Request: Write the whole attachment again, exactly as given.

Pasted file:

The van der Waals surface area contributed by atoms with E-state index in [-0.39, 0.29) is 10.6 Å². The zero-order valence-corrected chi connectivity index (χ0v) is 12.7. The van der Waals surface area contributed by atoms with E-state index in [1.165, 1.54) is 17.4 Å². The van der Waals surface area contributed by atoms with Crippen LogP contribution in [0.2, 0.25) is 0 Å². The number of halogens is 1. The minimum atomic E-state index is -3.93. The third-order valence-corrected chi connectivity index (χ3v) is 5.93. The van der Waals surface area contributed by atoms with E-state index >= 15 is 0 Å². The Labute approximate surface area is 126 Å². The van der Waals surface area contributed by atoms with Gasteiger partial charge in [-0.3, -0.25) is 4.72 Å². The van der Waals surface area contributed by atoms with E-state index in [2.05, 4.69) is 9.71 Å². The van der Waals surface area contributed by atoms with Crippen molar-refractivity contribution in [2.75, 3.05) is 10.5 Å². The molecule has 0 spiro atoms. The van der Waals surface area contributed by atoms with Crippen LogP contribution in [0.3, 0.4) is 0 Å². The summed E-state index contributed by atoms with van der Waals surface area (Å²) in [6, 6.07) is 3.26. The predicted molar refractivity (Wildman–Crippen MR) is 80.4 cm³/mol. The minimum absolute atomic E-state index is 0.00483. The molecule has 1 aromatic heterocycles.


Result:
The van der Waals surface area contributed by atoms with E-state index in [-0.39, 0.29) is 10.6 Å². The zero-order valence-corrected chi connectivity index (χ0v) is 12.7. The van der Waals surface area contributed by atoms with E-state index in [1.165, 1.54) is 17.4 Å². The van der Waals surface area contributed by atoms with Crippen LogP contribution in [0.2, 0.25) is 0 Å². The number of halogens is 1. The minimum atomic E-state index is -3.93. The third-order valence-corrected chi connectivity index (χ3v) is 5.93. The van der Waals surface area contributed by atoms with E-state index >= 15 is 0 Å². The Labute approximate surface area is 126 Å². The van der Waals surface area contributed by atoms with Gasteiger partial charge in [-0.3, -0.25) is 4.72 Å². The van der Waals surface area contributed by atoms with E-state index in [2.05, 4.69) is 9.71 Å². The van der Waals surface area contributed by atoms with Crippen molar-refractivity contribution in [2.75, 3.05) is 10.5 Å². The molecule has 0 spiro atoms. The van der Waals surface area contributed by atoms with Crippen LogP contribution in [0.3, 0.4) is 0 Å². The summed E-state index contributed by atoms with van der Waals surface area (Å²) in [6, 6.07) is 3.26. The predicted molar refractivity (Wildman–Crippen MR) is 80.4 cm³/mol. The minimum absolute atomic E-state index is 0.00483. The molecule has 1 aromatic heterocycles.